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What Is Sundowner’s Syndrome?

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Sundowner’s Syndrome is a symptom associated with Alzheimer’s and similar forms of dementia. It’s a term used to describe a common situation (affecting about 20 percent of patients with Alzheimer’s), where the confusion and agitation associated with the disease worsens in the late afternoon and evening, or during the time of day when the sun goes down.

As a leading provider of Vancouver Alzheimer’s care, we believe the best family caregivers are those that are informed. By learning what sundowner’s syndrome is, you can better prepare for the care of your aging loved one, ensuring the highest level of care, comfort and security as the disease progresses.

Causes of Sundowning

The exact cause of sundowner’s syndrome in patients isn’t fully understood. Research suggests that the condition may be related to the brain’s circadian pacemaker, or the body’s internal clock. Some studies involving mice suggest that it may be caused by changes in certain chemicals in the brain. Symptoms of sundowning may include:

  • Increased confusion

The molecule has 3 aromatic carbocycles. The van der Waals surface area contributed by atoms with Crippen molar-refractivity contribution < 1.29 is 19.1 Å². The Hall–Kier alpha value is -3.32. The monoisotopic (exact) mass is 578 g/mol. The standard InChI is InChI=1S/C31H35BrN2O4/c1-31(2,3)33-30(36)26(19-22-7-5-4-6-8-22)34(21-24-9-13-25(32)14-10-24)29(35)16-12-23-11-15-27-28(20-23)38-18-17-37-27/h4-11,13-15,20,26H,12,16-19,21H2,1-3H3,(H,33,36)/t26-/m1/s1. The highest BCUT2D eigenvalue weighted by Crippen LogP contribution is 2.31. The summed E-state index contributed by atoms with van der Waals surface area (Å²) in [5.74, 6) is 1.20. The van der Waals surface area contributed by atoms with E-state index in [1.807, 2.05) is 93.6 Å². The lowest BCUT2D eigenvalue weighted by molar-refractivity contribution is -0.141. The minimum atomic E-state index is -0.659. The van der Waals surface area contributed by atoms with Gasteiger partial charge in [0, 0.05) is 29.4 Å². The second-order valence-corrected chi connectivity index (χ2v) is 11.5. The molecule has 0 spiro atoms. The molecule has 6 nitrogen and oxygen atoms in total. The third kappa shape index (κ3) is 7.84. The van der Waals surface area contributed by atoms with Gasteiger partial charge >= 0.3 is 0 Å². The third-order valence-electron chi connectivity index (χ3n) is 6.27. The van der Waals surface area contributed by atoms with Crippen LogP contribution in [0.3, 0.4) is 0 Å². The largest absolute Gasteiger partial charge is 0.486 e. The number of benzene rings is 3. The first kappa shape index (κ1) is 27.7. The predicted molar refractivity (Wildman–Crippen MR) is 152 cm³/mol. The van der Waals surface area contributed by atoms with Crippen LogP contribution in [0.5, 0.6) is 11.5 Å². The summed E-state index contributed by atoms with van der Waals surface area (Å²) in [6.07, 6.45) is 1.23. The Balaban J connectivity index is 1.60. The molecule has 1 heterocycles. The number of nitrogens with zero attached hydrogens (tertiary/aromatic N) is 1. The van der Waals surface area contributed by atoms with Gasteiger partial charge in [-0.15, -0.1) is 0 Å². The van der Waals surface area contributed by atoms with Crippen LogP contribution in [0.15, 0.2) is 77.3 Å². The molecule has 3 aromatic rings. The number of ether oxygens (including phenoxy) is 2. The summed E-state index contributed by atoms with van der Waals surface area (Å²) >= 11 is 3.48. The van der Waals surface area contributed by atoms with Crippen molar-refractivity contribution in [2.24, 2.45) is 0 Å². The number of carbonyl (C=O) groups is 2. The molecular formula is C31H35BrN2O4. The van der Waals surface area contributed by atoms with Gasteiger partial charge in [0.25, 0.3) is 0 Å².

• Restlessness and anxiousness
  • More pronounced mood swings
  • Increased forgetfulness

Contributing Factors

While sundowning doesn’t necessarily occur every day in all patients with Alzheimer’s, some contributing factors may increase the risk of experiencing sundowning symptoms, including noisy and disruptive sleep environments, severe constipation, infection and poor nourishment. In some cases, medications a patient is taking may be a contributing factor to sundowning.

Treatments for Sundowning

Treatments for sundowning have varying degrees of success based on each individual’s condition and related symptoms. Being active during the day can keep the brain active and offset some of the symptoms. A healthy diet can also help promote regular brain functioning by increasing nourishment to important nerve centers. Additional treatments for sundowning include:

  • Encouraging light exercise (like walking)
  • Restricting caffeine and sugar intakes to the mornings
  • Having early dinners (and light snacks)

There is no single “cure” for sundowning. However, there are some steps that can be taken to at least reduce occurrences of the condition. As with any symptoms related to dementia, it’s important to keep your loved one’s doctors informed of any noticeable changes in behavior.

If you provide care for a senior parent or loved one with Alzheimer’s, the later stages of the disease may cause complex symptoms such as sundowning, which can be difficult to manage without help. It is important to look into your care options which can range from part-time assistance to support a family caregiving schedule or Vancouver 24 hour care which can serve as a valuable asset to seniors who need extra monitoring, and their family members who need respite.

For more information about Alzheimer’s home care or caring for a senior loved one with Alzheimer’s, reach out to a friendly and knowledgeable Care Manager at 778-279-3634.